Spencer Bachus' real sin isn't insider trading

Much worse: The powerful House Republican is Wall Street's field general in the fight against financial reform

Published November 14, 2011 8:37PM (EST)

Spencer Bachus   (AP/Charles Dharapak)
Spencer Bachus (AP/Charles Dharapak)

Left, right and middle -- everyone is disgusted at the news that Rep. Spencer Bachus, R-Ala., the current chairman of the House Financial Services Committee, took advantage of insider information to cash in on stock market speculation during the peak moments of the financial crisis.

Most outrageously, as detailed in Peter Schweizer's "Throw Them All Out," and summarized by Dave Weigel in Slate, in September 2008, shortly after being briefed by Treasury Secretary Hank Paulson and Federal Reserve Chairman Ben Bernanke on the distressingly dire short-term meltdown prospects for the U.S. economy, Bachus wasted no time betting that stock market prices would fall:

What Bachus and his colleagues heard behind closed doors was stunning. As Paulson recounts, “Ben [Bernanke] emphasized how the financial crisis could spill into the real economy. As stocks dropped perhaps a further 20 percent, General Motors would go bankrupt, and unemployment would rise ... if we did nothing.” The members of Congress around the table were, in Paulson’s words, “ashen-faced.”

Bernanke continued, “It is a matter of days before there is a meltdown in the global financial system.”...

The meeting broke up. The next day, September 19, Congressman Bachus bought contract options on Proshares Ultra-Short QQQ, an index fund that seeks results that are 200% of the inverse of the Nasdaq 100 index. In other words, he was shorting the market. It was an inexpensive way to bet that the market would fall. He bought options for $7,846 on a day when the Dow Jones Industrial Average opened at 8,604. A few days later, on September 23, after the market had indeed fallen, he sold the options for over $13,000 and nearly doubled his money.

That's bad. Whether it's as bad as even right-wing bomb thrower Andrew Breitbart suggests --" I think he should be in Joe Paterno-ville, he should be in exile” -- is something that we can let history decide. But there's a piece that's getting left out of this story, amid all the apoplectic rage and indignation. Profiting on insider information about the country's economic woes is reprehensible, but ultimately, its effect on the larger economy is minimal compared to the role that Spencer Bachus continues to play as Wall Street's designated point man for fighting against financial regulatory reform.

Bachus tends to speak in a slow Alabama drawl, but he's always been a fast worker. The day after the midterm elections handed control over the House to the Republicans, Bachus sent a letter to the Financial Stabilization Oversight Committee -- the regulatory body created by the Dodd-Frank bank reform bill to implement the new rules on financial reform -- that read as if it had been dictated by banking lobbyists. In particular, he took aim at the "Volcker rule," which was designed to limit the ability of banks to trade on their account, to the possible detriment of their clients, and, as we saw during the crisis, the health of the entire U.S. economy. Bachus' bald attempt to undermine regulatory reform becomes all the more ironic when one considers his own love for proprietary trading on his own account.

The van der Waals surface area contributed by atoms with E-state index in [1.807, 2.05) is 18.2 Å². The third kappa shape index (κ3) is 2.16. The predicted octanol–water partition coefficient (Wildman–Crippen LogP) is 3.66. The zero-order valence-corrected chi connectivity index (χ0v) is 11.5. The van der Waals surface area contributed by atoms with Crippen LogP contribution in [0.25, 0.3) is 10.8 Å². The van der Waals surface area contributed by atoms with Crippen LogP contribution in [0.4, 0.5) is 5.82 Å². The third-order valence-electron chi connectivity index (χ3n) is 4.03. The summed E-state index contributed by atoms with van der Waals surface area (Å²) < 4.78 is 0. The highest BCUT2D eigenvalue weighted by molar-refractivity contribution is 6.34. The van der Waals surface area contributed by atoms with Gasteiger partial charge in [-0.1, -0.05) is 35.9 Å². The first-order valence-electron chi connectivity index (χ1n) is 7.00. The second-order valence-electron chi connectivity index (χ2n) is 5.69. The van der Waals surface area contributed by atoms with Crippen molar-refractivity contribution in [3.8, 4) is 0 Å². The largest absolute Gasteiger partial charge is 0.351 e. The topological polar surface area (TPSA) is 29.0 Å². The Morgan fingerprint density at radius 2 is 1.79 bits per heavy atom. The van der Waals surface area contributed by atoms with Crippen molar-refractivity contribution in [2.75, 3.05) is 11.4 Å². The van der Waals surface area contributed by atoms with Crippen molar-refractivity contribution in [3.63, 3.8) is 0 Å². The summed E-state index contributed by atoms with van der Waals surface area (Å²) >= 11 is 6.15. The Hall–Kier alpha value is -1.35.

In another instance of what Sigmund Freud would have considered projection, Bachus has also been the leader of House Republican efforts to cripple the Consumer Finance Protection Bureau. But his most revelatory moment came when he acknowledged his true feelings on regulation in general. As reported by the Birmingham News Baucus said, "in Washington, the view is that the banks are to be regulated, and my view is that Washington and the regulators are there to serve the banks.”

So let's put this in perspective. Insider trading, by any elected official, Democrat or Republican, is appalling. I remember the week of Sept. 18 pretty well -- in fact, I can distinctly remember telling my children that in my entire life I had never been more scared of what might happen to the U.S. economy. The notion that a senior Republican walked out of a top-level briefing that week and immediately made a stock market bet shorting the U.S. economy is despicable.

But Bachus' fight to resist regulation of Wall Street is a crime with much more far-reaching ramifications. Unless we fix what is so clearly broken, we will surely repeat the mistakes of the past. One of the enduring political surprises of the past three years has been how quickly the financial sector regrouped and began to successfully resist attempts at reform. Bachus has been a leader of that counter-attack. If we're looking for reasons to throw congressional politicians out of office, we don't have to look much farther than that.

By Andrew Leonard

Andrew Leonard is a staff writer at Salon. On Twitter, @koxinga21.

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